"Who Do You Say That I Am?" Jesus of Wikipedia

If there was ever a social experiment that defined the beginning of the twenty first […]

Bryan J. / 1.19.11

If there was ever a social experiment that defined the beginning of the twenty first century, it would be Wikipedia, which celebrated its 10th anniversary last week. Whether you like the broadminded enlightenment rationale that logical humans can join together and answer any and all questions, or the postmodern notion that truth is found within the stories of the community, the anybody-can-edit-any-entry-encyclopedia scratches your itch. And in an article over at Slate, we have a relevant retrospection for us here at Mockingbird – a history of the Wikipedia entry on Jesus. An excerpt from the Slate article:

Wikipedia Jesus was vandalized for the first time on Nov. 6, 2002, when an anonymous user replaced the entire page with the repeated phrase “bla bla is all I hear.” Jesus existed in such a state for five minutes before another user rescued him. In the new year, he got a photo. It was removed three days later. By his second birthday, he had a seven-chapter entry covering his teachings, roles in various denominations and other religions, and historical footprint. By this point, he was gathering disciples, with a small number of Wikipedians emerging as the primary scribes of Jesus’ teachings and legacy. (Some made edits to the page six or seven times a day.)

The whole article is fun and lighthearted, and the author wants us to view the development of Wikipedia through the Jesus article. But we also find a few insights in the article worth discussing here on Mockingbird:
  • 2000 years later, the world still can’t figure out how to deal with Jesus. Is he, as the Slate article describes, “a” central figure in Christianity, or “the” central figure in Christianity? Should we link him to Jews for Jesus or list him as an adviser to President Bush?
  • Wikipedia, though an open source anybody-can-edit encyclopedia, has put in place a “security detail” for Wiki-Jesus, to keep his page away from vandals and trolls (trolls: an internet term for users who post inflammatory, offensive, off-topic, or extraneous messages for the purpose of exciting an emotional response in an online community). Does it speak to the flawed nature of Wikipedia’s view on human reason or cooperation that such a security detail needs to exist?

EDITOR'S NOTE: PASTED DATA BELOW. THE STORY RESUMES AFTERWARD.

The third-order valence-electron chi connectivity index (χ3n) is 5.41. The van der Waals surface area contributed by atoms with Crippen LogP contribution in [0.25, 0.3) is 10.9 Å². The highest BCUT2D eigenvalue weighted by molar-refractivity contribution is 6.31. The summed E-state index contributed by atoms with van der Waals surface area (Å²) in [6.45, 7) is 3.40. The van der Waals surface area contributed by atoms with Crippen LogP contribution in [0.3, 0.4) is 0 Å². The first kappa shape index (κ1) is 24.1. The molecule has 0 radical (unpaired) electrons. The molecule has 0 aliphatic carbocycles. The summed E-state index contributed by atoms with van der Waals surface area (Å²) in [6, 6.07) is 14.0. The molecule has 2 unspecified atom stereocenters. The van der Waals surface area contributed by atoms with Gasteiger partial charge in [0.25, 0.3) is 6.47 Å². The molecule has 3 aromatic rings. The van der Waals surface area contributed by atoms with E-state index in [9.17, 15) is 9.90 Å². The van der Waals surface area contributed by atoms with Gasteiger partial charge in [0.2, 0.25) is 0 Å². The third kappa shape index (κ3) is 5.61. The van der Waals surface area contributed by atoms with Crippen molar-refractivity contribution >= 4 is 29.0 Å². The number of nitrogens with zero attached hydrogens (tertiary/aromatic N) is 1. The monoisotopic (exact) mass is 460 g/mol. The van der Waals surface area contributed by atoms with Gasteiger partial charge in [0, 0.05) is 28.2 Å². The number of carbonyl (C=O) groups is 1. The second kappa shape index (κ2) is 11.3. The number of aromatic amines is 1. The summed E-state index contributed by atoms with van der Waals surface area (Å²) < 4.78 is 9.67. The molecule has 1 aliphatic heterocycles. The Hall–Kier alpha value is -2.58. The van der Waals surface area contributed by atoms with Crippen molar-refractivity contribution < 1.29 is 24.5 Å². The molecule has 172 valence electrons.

• The last line of the article says it all: Meanwhile, the vandals circle, waiting for the moment when that protection comes down. Is it anachronistic to think that after 2000 years, people are still looking to shut Jesus up? I imagine that efforts to discredit his Wikipedia page are more closely tied to hurtful church experiences or arrogant exercises in self-importance. Changing the page to “blah blah blah is all I hear,” or replacing the article with a link to the now defunct tubegirl.com isn’t much better than the witness he got at his trial before the Sanhedrin either.
Perhaps most distressing about the situation is the lack of grace and forgiveness in the actual Wikipedia article of Jesus. The Slate article notes that the current edits to Wiki-Jesus are smoothing rough edges instead of paradigm shifting vandalism. There’s a lot of talk about Jesus and table fellowship, Jesus and his moral teaching, and Jesus vs. the “historical Jesus.” But notably, ideas like “grace” and “forgiveness of sins” are barely mentioned in relation to Jesus’s purpose. Instead, ideas like “eternal life” and “going to heaven” permeate the article, which are of course true, but are the devoid of meaning when separated from the atonement and reconciling work of Jesus.

Wikipedia, like much of the rest of the American Church, can explain to you in great detail what Jesus did, but cannot seem to fathom why Jesus might do it. Wikipedia gives you a theology of glory where Jesus inaugurates the theology of the cross. So much, then, for crowd-sourced truth.

And this, my friends, is why you shouldn’t use Wikipedia as a source on your seminary papers.